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“Utilise AI to lessen brand identity gap”, lessons in retail


Through forced closures, physical restrictions and mitigating measures, the pandemic has posed threats that have forced retailers to rethink their entire sales and marketing strategy, both short and long term.

And the stats are there to support these notions. Ecommerce sales were up some 92.7% in May 2020, and some 60% of American and European consumers plan to maintain these shopping levels post COVID-19.

Of course, health has been the biggest concern, and by no means should that be disregarded. But livelihoods have suffered too, and navigating out of the disruption from a commercial standpoint is going to take some consideration of them both.

At least that’s the view of Nate Burke, CEO and founder of digital marketing and ecommerce specialists Diginius. Having spent recent months helping businesses establish and grow their online offerings, in light of the restrictions in place to contain the spread of the virus, Nate explains his proposition.

Physical stores have faced unprecedented challenges this year but before we bid farewell to 2020, many are attempting one last clawback of revenue. What they are recognising is a need for change – not only to survive the pandemic, but to come out of it stronger and well-positioned for retail’s evolved landscape.

Digital offerings and ecommerce, in particular, have provided a much-needed lifeline. But now that they have their online footing, the next step for businesses is to establish themselves in a marketplace that is only getting bigger, more advanced and increasingly competitive. And one of the ways to differentiate and grow is through digital marketing that can in turn, drive online sales.

Included in this is Artificial Intelligence (AI) and automation – buzzwords in the digital sphere. But unlike human activities, the computerised actions are much less effected by a biological virus outbreak. And therefore, their influence and impact on the industry haven’t slowed like most other factors have.

Rather, the changes they are causing are inevitable, but by embracing their capabilities, businesses can not only make a commercial breakthrough, but a human one too. And that couldn’t be more important than at a time like this.

A human touch

Using computers to increase the human nature of your digital offering, although odd, isn’t ineffective. 

An increasing number of customers are opting to shop online where they are safe from any virus threats. But what this means for retailers is a risk of consumers becoming disconnected from their brand, which can happen quite easily when the physical distance between the two has widened.

This is where the benefits of automation can really be felt, particularly when used to enhance customer experience.

For example, automated marketing strategies that serve content tailored to individual interactions, or PPC tactics that automate ad copy to match users’ search queries, for example, all make for a more personal experience. And we shouldn’t forget about that most traditional of digital brand communications nowadays, social media – with its ability to schedule and organise ahead of time posts that will enhance digital marketing and brand communication efforts.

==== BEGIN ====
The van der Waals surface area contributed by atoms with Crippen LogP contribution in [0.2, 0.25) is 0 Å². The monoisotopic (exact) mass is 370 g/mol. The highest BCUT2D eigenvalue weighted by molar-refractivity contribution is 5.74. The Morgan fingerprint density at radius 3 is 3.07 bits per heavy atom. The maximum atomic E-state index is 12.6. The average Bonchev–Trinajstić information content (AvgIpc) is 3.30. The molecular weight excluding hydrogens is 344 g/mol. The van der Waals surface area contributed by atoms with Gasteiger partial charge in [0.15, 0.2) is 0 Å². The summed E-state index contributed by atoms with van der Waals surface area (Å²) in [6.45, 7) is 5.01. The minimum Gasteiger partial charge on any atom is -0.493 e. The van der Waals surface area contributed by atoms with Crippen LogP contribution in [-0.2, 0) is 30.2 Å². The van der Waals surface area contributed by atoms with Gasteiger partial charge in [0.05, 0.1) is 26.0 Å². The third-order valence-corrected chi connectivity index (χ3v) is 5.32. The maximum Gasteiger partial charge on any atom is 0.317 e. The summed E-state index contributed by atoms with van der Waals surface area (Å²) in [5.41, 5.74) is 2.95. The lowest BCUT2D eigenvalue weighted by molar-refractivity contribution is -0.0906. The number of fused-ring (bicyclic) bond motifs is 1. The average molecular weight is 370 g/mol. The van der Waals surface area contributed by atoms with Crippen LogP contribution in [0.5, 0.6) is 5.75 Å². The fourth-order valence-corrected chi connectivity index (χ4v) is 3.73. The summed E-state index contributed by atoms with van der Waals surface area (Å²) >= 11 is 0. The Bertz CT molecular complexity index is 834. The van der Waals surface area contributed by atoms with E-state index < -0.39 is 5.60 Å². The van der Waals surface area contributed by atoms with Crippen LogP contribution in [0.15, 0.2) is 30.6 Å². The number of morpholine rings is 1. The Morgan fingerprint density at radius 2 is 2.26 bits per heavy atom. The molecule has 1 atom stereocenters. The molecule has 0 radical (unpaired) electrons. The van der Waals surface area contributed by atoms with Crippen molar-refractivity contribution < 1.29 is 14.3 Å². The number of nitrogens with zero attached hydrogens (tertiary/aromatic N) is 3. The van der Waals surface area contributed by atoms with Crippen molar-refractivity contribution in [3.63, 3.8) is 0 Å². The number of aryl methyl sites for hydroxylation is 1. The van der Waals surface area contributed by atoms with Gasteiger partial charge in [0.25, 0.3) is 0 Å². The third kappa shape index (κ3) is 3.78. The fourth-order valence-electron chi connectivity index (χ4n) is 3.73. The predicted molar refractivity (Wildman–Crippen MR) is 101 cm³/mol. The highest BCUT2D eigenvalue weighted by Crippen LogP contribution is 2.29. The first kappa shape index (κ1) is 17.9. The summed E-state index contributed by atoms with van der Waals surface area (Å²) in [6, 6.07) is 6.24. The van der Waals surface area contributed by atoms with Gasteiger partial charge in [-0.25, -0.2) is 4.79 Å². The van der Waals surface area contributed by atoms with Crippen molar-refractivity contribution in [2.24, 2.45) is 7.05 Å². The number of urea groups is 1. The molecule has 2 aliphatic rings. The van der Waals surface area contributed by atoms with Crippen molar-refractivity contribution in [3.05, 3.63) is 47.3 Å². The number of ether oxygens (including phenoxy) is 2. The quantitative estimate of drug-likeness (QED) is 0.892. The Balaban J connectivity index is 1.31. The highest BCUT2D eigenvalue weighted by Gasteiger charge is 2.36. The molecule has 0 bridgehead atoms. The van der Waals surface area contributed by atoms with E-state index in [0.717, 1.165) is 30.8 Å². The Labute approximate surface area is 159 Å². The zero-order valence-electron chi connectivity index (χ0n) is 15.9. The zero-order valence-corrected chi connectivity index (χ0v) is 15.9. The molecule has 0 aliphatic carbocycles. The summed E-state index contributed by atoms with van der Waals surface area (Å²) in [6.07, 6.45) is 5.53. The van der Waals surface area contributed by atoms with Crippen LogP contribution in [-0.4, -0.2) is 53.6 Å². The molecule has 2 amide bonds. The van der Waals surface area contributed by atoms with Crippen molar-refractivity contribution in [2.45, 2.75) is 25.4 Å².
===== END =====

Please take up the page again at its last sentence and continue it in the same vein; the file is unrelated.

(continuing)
What this creates is positive brand engagement as each customer is getting an experience that is perfectly suited to their requirements. And in this way, the brand feels much less like a simple transaction and more of a value-added experience.

There is proof that this has commercial benefit too, with figures indicating that 75% of email revenue is generated from personalised campaigns.

A look inside

While focusing on addressing heightened customer sentiments, it’s important to remember that your employees are people that are facing the same challenges and uncertainties. But luckily, automation can also help make their jobs easier.

Another benefit of automation is its ability to lessen the admin burden for all businesses, but especially those who are new to ecommerce and those who now have an omnichannel offering with both an online and physical store.

For employees, this means less paperwork or order monitoring as the process can instead take place via a centralised digital platform, which not only holds customer and supplier information, but also analyses data to create insight that can then go on to inform business decisions.

Pressure is taken off employees, who may well be struggling with an increased workload due to the addition of sales channels, which will no doubt improve wellbeing and workplace satisfaction. And commercially speaking, this can reduce costs related to wages and training, allowing budget and resources to be reallocated to other business-critical activities instead, such as digital marketing.

The financial impact of the pandemic continues to grow, so it is anticipated that budget saving will be on the minds of many business owners in the coming months. It appears, therefore, that automation could be a useful technique.

When fully integrated into a business’ process, automation can save costs and help to maximise return on spend in other areas. But as with anything, investment into learning, understanding and implementing a strategy are required in the first instance.

Despite this, automation and digital transformation are here to stay. Those who are willing to embrace AI technology now will be in a much better position than those who don’t. And with retailers having suffered enough this year, it may well be that automation is what the industry needs to propel it into a whole new era of ecommerce, giving it a fighting chance of survival amid COVID-uncertainty.

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